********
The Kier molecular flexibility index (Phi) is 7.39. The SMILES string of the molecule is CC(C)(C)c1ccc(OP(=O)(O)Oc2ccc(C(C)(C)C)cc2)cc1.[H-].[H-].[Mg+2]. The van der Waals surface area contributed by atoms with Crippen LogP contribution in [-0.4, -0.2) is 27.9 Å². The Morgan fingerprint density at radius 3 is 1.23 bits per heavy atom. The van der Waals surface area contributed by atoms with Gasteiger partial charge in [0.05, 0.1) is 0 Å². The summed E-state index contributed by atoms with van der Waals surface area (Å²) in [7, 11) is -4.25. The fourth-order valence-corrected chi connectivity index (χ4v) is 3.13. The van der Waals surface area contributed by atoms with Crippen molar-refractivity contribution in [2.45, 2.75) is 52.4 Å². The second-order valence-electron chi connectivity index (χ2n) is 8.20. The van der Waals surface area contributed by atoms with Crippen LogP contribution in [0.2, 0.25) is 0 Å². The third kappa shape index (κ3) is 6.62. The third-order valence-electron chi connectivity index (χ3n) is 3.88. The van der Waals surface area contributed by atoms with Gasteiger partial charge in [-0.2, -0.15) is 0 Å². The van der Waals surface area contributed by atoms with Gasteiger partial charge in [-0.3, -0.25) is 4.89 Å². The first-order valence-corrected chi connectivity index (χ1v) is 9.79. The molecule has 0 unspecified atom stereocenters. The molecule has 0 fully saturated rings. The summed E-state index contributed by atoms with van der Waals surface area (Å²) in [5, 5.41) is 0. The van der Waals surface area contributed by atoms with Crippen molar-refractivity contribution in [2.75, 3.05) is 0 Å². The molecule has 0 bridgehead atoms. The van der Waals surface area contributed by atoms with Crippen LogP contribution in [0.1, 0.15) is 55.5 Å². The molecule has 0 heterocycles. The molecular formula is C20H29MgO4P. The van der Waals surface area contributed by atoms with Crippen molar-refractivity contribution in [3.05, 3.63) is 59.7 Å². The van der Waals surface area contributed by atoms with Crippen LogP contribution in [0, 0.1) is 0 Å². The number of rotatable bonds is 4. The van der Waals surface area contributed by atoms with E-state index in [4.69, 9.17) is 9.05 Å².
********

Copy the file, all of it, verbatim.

The Kier molecular flexibility index (Phi) is 7.39. The SMILES string of the molecule is CC(C)(C)c1ccc(OP(=O)(O)Oc2ccc(C(C)(C)C)cc2)cc1.[H-].[H-].[Mg+2]. The van der Waals surface area contributed by atoms with Crippen LogP contribution in [-0.4, -0.2) is 27.9 Å². The Morgan fingerprint density at radius 3 is 1.23 bits per heavy atom. The van der Waals surface area contributed by atoms with Gasteiger partial charge in [0.05, 0.1) is 0 Å². The summed E-state index contributed by atoms with van der Waals surface area (Å²) in [7, 11) is -4.25. The fourth-order valence-corrected chi connectivity index (χ4v) is 3.13. The van der Waals surface area contributed by atoms with Crippen molar-refractivity contribution in [2.45, 2.75) is 52.4 Å². The second-order valence-electron chi connectivity index (χ2n) is 8.20. The van der Waals surface area contributed by atoms with Crippen LogP contribution in [0.2, 0.25) is 0 Å². The third kappa shape index (κ3) is 6.62. The third-order valence-electron chi connectivity index (χ3n) is 3.88. The van der Waals surface area contributed by atoms with Gasteiger partial charge in [-0.2, -0.15) is 0 Å². The van der Waals surface area contributed by atoms with Gasteiger partial charge in [-0.3, -0.25) is 4.89 Å². The first-order valence-corrected chi connectivity index (χ1v) is 9.79. The molecule has 0 unspecified atom stereocenters. The molecule has 0 fully saturated rings. The summed E-state index contributed by atoms with van der Waals surface area (Å²) in [5, 5.41) is 0. The van der Waals surface area contributed by atoms with Crippen molar-refractivity contribution in [2.75, 3.05) is 0 Å². The molecule has 0 bridgehead atoms. The van der Waals surface area contributed by atoms with Crippen LogP contribution in [0.1, 0.15) is 55.5 Å². The molecule has 0 heterocycles. The molecular formula is C20H29MgO4P. The van der Waals surface area contributed by atoms with Crippen molar-refractivity contribution in [3.05, 3.63) is 59.7 Å². The van der Waals surface area contributed by atoms with Crippen LogP contribution in [0, 0.1) is 0 Å². The number of rotatable bonds is 4. The van der Waals surface area contributed by atoms with E-state index in [4.69, 9.17) is 9.05 Å².